Prime Minister defends decision to back Basingstoke MP Maria Miller

Prime Minister David Cameron

Prime Minister David Cameron

First published in News by , Reporter

PRIME Minister David Cameron this afternoon defended his decision to back Basingstoke MP Maria Miller.

The leader of the Conservative party told MPs during Prime Minister’s Questions that he was right to stand behind the Basingstoke MP, who resigned from her position as Culture Secretary this morning.

Speaking in the House of Commons, he defended Mrs Miller when Labour leader, Ed Miliband, said that the events of the past week had caused deep anger and concern amongst the public.

Mr Cameron said: “She was cleared of the allegation and I thought it was right to in these circumstances to allow her to make an apology and continue with her job. There is clearly more that needs to be done to deal with the problem of expenses.

“We have made big steps forward and any expense complaint is dealt with by an independent body and not by MP’s.”

He added: “I don’t think it is leadership to fire someone at the first sign of trouble. That’s actually not leadership, that’s weakness.”

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1:49pm Wed 9 Apr 14

George3 says...

Mr Cameron said: “She was cleared of the allegation and I thought it was right to in these circumstances to allow her to make an apology and continue with her job.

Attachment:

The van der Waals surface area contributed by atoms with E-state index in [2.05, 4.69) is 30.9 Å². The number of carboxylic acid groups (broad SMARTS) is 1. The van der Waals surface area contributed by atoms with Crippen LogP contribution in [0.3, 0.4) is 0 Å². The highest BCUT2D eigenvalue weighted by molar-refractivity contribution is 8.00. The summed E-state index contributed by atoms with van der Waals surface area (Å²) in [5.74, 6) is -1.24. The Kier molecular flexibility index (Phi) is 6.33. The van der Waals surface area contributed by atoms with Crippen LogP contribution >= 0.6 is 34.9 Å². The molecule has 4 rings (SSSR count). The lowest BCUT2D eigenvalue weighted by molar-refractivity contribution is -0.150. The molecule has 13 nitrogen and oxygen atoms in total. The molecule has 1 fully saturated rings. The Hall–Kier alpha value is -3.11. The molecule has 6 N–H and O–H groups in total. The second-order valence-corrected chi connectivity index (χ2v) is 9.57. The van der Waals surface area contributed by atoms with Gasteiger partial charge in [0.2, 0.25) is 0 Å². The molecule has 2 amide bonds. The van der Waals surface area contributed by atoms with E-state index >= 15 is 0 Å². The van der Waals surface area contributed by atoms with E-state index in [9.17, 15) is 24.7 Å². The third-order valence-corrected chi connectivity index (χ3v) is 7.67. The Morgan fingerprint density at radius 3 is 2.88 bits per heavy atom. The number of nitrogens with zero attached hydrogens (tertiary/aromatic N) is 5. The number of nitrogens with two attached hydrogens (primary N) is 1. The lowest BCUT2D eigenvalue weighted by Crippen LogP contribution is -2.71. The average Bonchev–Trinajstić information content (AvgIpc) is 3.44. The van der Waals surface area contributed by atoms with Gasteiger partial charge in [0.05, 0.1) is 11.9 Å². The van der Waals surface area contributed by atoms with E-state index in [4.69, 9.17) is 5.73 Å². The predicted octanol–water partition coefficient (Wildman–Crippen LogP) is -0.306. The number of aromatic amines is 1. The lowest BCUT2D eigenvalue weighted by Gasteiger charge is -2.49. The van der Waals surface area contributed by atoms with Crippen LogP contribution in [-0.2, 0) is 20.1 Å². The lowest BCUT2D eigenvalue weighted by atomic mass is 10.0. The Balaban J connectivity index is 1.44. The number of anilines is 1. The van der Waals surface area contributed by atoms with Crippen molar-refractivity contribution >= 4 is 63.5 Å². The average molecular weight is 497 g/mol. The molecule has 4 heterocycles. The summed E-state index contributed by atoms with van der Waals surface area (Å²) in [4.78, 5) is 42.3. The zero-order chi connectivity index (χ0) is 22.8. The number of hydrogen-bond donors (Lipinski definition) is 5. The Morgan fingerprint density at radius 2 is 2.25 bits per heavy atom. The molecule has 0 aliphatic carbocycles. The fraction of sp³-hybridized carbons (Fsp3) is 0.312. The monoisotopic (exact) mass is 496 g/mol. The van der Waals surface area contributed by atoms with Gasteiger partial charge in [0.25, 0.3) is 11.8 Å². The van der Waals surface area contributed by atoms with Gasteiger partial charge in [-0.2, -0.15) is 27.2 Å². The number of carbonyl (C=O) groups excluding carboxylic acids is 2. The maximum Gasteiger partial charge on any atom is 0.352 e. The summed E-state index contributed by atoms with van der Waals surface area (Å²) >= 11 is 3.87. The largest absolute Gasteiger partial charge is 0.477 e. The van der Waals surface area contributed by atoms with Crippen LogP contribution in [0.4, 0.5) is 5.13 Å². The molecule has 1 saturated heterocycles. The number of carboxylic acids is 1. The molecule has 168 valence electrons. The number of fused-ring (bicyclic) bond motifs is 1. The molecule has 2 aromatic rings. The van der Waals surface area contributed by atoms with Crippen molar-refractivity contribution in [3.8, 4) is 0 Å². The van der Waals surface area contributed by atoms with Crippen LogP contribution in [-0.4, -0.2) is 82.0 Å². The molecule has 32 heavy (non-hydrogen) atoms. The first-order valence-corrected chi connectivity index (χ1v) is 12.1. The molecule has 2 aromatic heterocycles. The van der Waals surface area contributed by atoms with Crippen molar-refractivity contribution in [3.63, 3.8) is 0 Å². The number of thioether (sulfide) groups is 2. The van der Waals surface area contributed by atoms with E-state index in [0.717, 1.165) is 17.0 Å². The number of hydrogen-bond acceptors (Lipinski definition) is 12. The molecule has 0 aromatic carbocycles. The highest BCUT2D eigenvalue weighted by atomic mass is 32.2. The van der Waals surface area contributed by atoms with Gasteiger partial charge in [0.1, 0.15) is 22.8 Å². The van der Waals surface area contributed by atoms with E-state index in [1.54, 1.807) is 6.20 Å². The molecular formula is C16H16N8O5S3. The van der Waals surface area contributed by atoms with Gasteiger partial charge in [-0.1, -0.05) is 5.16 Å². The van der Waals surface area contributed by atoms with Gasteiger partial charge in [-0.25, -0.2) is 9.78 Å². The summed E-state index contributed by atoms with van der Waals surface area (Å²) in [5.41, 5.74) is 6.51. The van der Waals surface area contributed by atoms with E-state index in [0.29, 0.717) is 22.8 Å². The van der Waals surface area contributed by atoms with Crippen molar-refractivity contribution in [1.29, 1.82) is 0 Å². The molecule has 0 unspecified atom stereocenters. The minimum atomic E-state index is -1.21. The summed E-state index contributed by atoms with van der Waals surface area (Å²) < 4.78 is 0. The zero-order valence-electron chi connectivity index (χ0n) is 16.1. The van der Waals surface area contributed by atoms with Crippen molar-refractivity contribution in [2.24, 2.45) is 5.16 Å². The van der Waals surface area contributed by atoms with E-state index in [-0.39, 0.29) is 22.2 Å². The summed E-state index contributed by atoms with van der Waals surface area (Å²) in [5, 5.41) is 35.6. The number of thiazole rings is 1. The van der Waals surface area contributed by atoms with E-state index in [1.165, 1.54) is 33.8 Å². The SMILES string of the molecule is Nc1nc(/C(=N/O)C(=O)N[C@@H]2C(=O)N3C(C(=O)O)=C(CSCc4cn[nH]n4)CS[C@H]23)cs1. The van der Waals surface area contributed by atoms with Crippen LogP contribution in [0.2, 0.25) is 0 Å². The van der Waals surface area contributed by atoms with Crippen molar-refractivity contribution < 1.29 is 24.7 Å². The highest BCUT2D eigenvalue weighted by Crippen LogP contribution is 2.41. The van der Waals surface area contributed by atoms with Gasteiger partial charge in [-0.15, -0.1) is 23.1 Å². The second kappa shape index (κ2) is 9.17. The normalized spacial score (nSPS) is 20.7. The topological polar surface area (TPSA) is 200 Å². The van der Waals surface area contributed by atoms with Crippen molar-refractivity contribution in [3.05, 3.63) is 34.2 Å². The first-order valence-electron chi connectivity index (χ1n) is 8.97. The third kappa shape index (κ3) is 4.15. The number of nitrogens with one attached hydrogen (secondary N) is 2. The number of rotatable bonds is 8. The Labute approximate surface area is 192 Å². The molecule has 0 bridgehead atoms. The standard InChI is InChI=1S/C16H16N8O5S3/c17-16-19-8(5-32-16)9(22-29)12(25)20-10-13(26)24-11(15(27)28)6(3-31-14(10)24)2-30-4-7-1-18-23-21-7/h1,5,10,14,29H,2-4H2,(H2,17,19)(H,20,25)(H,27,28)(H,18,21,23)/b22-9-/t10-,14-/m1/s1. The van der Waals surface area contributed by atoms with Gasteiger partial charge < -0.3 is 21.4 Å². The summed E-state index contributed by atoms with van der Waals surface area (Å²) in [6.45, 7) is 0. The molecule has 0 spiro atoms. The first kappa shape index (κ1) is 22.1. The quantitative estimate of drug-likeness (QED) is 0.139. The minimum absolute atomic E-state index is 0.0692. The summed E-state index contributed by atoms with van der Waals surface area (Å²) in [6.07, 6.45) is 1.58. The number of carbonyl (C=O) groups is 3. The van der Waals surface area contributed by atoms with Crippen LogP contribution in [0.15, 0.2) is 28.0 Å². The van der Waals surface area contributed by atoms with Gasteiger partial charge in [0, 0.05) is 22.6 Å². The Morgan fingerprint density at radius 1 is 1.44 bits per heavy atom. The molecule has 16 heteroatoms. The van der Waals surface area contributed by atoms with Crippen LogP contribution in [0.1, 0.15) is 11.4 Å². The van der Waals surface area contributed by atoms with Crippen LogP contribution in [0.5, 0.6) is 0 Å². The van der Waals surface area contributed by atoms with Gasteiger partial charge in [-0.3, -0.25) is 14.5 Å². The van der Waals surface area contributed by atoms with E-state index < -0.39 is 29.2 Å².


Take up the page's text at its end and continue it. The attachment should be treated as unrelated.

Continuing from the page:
If that is being cleared, then I'm the man in the moon...
Mr Cameron said: “She was cleared of the allegation and I thought it was right to in these circumstances to allow her to make an apology and continue with her job. If that is being cleared, then I'm the man in the moon... George3
  • Score: 5

2:18pm Wed 9 Apr 14

Upontheroof says...

She should of been sacked from been a CM and an MP.
She should of been sacked from been a CM and an MP. Upontheroof
  • Score: 2

3:12pm Wed 9 Apr 14

Hoggie60 says...

What is stunning is the lack of contrition and arrogance of Maria Miller, David Cameron and the Conservative Party: that after a 15-month investigation into her use of allowances, in which she was less than forthcoming with evidence, there is still no realisation of how bad this plays with the electorate and how much of a us and them feeling there is in the country.

Then to compound the issue, despite being required to pay back £45,000 she is allowed by MP's on the parliamentary committee to reject the independent standards committee verdict and only ordered to repay £6,000.

It is so telling that even when the committee asked for an apology to the House, M/s Miller could only just make it to 30 seconds, what does that tell you about her lack of respect for her electorate and democracy, along the lines of 'oh if I have to, but not willingly'.

If my employer found me fiddling my expenses to even 10% of that amount, it would be instant dismissal, so how come there is one rule for the public and one for those in positions of power. No wonder people are not voting any more for a system which is still as corrupt as before ... moat draining and duck houses spring to mind. Maybe on the ballot paper in 2015 there should be an option for "None of the above".